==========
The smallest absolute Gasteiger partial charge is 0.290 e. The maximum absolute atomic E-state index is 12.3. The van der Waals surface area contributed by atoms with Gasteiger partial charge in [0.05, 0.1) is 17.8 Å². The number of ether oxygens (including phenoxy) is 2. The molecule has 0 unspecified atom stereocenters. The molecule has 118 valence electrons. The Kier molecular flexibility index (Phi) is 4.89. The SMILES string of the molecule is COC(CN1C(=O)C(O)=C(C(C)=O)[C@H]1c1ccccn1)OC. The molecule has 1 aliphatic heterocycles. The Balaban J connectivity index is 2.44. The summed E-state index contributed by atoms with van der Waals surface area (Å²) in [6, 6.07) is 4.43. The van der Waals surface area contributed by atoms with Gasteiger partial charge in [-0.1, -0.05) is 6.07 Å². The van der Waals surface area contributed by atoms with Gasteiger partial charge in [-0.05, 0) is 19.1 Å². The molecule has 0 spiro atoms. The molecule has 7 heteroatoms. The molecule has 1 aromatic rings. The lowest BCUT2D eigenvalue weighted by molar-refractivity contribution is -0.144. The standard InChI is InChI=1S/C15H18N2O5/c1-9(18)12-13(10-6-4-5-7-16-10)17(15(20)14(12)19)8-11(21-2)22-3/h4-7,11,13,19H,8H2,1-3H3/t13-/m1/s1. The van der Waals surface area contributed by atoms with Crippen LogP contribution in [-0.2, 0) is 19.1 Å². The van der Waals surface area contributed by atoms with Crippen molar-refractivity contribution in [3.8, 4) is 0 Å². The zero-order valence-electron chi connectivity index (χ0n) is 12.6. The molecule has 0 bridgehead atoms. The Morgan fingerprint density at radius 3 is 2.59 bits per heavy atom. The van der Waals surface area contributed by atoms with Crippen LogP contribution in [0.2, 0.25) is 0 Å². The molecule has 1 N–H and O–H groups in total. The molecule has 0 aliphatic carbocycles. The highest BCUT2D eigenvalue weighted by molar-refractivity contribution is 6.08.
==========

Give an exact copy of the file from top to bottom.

The smallest absolute Gasteiger partial charge is 0.290 e. The maximum absolute atomic E-state index is 12.3. The van der Waals surface area contributed by atoms with Gasteiger partial charge in [0.05, 0.1) is 17.8 Å². The number of ether oxygens (including phenoxy) is 2. The molecule has 0 unspecified atom stereocenters. The molecule has 118 valence electrons. The Kier molecular flexibility index (Phi) is 4.89. The SMILES string of the molecule is COC(CN1C(=O)C(O)=C(C(C)=O)[C@H]1c1ccccn1)OC. The molecule has 1 aliphatic heterocycles. The Balaban J connectivity index is 2.44. The summed E-state index contributed by atoms with van der Waals surface area (Å²) in [6, 6.07) is 4.43. The van der Waals surface area contributed by atoms with Gasteiger partial charge in [-0.1, -0.05) is 6.07 Å². The van der Waals surface area contributed by atoms with Gasteiger partial charge in [-0.05, 0) is 19.1 Å². The molecule has 0 spiro atoms. The molecule has 7 heteroatoms. The molecule has 1 aromatic rings. The lowest BCUT2D eigenvalue weighted by molar-refractivity contribution is -0.144. The standard InChI is InChI=1S/C15H18N2O5/c1-9(18)12-13(10-6-4-5-7-16-10)17(15(20)14(12)19)8-11(21-2)22-3/h4-7,11,13,19H,8H2,1-3H3/t13-/m1/s1. The van der Waals surface area contributed by atoms with Crippen LogP contribution in [-0.2, 0) is 19.1 Å². The van der Waals surface area contributed by atoms with Crippen molar-refractivity contribution in [3.8, 4) is 0 Å². The zero-order valence-electron chi connectivity index (χ0n) is 12.6. The molecule has 0 bridgehead atoms. The Morgan fingerprint density at radius 3 is 2.59 bits per heavy atom. The van der Waals surface area contributed by atoms with Crippen LogP contribution in [0.2, 0.25) is 0 Å². The molecule has 1 N–H and O–H groups in total. The molecule has 0 aliphatic carbocycles. The highest BCUT2D eigenvalue weighted by molar-refractivity contribution is 6.08.